My dobi has great teeth and no bad breath and I attribute it to feeding heavy beef bones a couple times a week . As she cleans them they clean her teeth.

Posted by: CarolynAnn | March 13, 2012 5:36 PM    Report this comment

The knuckle bones are raw that I feed. I have been told to only feed raw bones as cooked splinter and can cause problems. I have never had a problem with any raw bone they don't get sharp liked cooked ones in my experience. I also know many people that feed RAW chicken bones. Raw will not splinter like cooked. My dogs get turkey necks at Thanksgiving.

Posted by: Heidi R | March 13, 2012 4:38 PM    Report this comment

Raw chicken bones??? Very dangerous idea. Chicken bones are very soft and so splinter easily. They can cause a multitude of problems for your dog both in his gut and on the way down. In addition raw chicken carries a multitude of bacteria that can be harmful to both you in handling it and to the dog also.
Might want to check with your vet about this. I'm sure it will be strongly suggested that you stop this practice.

Posted by: Barbara W | March 13, 2012 3:52 PM    Report this comment

Yes, there is a great deal of price variation between 'Dentals' -- just be sure you understand that less expensive may not mean a full procedure - 'scaling' - it may just be a 'quickie' / polish job; not getting under the gum to remove plaque; and in really really nasty cases your vet may want to prescribe Clyndamycin for before the procedure (as well as to go home with) to help conteract the multitudes of bacteria that will be relased into the dogs system. Brushing is a great tool - but it may not be enough to control gingivitis. Make sure your vet does a good oral exam at the same time he/she does the 'yearly' CBC/Urinalysis,"Annual Health Check" etc.

Posted by: KinNC | March 13, 2012 3:25 PM    Report this comment

Are the knuckle bones you're using raw or cooked? Is there any difference between raw or cooked bones in regards to keeping your dogs teeth clean?

Posted by: Thomas J | March 13, 2012 12:16 PM    Report this comment

I have read that chicken feet are great for dogs' teeth. I'm currently giving mine one per day so we'll see. I had a lab that died at 16 and never had to have her teeth cleaned. She was on a raw diet for most of her life.

Posted by: Nancy L | March 13, 2012 10:53 AM    Report this comment

We use an Oral-B Pulsonic toothbrush. It is rechargeable and has the smallest end of bristle to back of brush size. I have toy poodles. Before I started using the Pulsonic daily, we needed frequent professional cleanings. Since I started, we have not had a professional cleaning in over six years. We use only water with the toothbrush. I cook for my dogs so they are not eating dry food, dental cleaning food, greenies, and they have no additives in their water. Regular sonic brushing keeps their teeth sparkling. The brush and brush heads are not inexpensive but compared to a professional cleaning... Time too is not expensive. I timed how long it takes to get a dog, clean its teeth, and release it. That time 90 seconds times 365 days is less than the time it takes to make a vet apt, drive there, wait, drive home and do it all over again to pick up a dog with clean teeth. Plus the time is spreadout over a year.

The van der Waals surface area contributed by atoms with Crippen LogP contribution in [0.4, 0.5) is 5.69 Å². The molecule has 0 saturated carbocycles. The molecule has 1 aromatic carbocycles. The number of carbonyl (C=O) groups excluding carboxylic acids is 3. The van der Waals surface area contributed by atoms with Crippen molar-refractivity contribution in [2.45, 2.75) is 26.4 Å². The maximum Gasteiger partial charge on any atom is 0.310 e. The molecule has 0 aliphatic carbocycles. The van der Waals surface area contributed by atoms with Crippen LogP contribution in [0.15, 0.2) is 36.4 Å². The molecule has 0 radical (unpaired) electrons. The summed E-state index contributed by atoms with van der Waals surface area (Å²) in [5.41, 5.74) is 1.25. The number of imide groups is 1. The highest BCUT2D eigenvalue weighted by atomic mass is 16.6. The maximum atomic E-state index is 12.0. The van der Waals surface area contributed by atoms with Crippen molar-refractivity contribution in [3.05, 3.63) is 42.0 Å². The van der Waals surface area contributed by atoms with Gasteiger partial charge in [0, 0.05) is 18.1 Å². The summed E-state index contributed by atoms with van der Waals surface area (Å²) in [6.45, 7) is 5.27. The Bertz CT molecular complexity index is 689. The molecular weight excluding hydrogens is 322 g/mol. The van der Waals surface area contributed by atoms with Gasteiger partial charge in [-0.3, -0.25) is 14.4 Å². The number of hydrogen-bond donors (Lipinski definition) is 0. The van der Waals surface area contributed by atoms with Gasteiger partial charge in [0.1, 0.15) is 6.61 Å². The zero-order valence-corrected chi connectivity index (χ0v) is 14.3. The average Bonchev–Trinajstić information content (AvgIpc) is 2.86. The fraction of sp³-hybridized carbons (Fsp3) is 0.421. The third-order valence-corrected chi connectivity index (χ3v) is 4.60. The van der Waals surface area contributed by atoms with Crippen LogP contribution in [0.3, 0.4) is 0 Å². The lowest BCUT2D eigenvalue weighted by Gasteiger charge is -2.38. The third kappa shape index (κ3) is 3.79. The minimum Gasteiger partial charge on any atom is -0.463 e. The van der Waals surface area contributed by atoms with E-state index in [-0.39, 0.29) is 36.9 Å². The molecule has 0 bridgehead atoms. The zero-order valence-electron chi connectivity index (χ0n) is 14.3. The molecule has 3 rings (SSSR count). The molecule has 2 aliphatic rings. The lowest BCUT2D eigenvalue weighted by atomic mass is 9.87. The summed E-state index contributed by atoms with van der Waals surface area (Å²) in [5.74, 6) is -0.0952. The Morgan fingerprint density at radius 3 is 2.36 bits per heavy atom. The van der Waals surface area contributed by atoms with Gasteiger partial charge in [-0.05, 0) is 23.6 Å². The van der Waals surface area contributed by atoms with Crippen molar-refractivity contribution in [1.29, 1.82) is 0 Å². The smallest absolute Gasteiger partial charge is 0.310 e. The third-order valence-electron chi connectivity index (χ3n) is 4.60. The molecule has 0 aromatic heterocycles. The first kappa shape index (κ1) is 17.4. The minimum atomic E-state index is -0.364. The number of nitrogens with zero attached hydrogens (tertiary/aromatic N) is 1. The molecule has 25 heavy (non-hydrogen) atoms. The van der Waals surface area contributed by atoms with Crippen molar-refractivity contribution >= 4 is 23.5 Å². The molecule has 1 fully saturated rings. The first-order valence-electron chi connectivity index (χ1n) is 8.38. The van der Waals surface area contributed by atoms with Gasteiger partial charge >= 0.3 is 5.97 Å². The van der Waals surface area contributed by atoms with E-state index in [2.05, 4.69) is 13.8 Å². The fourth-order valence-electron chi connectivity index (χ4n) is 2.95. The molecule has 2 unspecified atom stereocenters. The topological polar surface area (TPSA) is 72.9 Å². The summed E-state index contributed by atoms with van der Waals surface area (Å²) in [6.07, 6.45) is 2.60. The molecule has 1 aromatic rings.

Posted by: Susan T | March 13, 2012 10:49 AM    Report this comment

I agree. My 2 dogs a Lab and Mastiff get Knuckle bones once a month on a Sunday afternoon. They are content to lay in the back yard and chew for hours. (Great for the times when we have company too) Also I get them at my local grocery store for less than $2 each. This is a much cheaper alternative to a professional cleaning!

Posted by: Heidi R | March 13, 2012 10:44 AM    Report this comment

I have my dogs' teeth professionally cleaned without the use of anesthetic. I always wonder if they are getting clean enough and if the vet technicians can see everything they need to address while cleaning. Could you please address this in your upcoming article?

Posted by: Terri S | March 13, 2012 10:40 AM    Report this comment

I have a small dog whose teeth I brush daily ... and she has still needed 3 dental cleanings over the last decade. She came to us with missing teeth, her mouth has truly been a "mess." There may be a hereditary link -- I have a friend with 2 unrelated Chihuahuas that eat the same kibble and are close in age. One has great teeth and one has terrible teeth.

Posted by: Carolyn M | March 13, 2012 10:38 AM    Report this comment

I have a 5 year old Aussie who has nice clean teeth. I give her a knuckle bone or raw chicken bones to chew on a regular basis and this seems to do the trick. She will lie on her mat and work the knuckle bone for at least an hour. My vet recommended using the bones to keep teeth clean and it works for us.

Posted by: Edith B | March 13, 2012 10:20 AM    Report this comment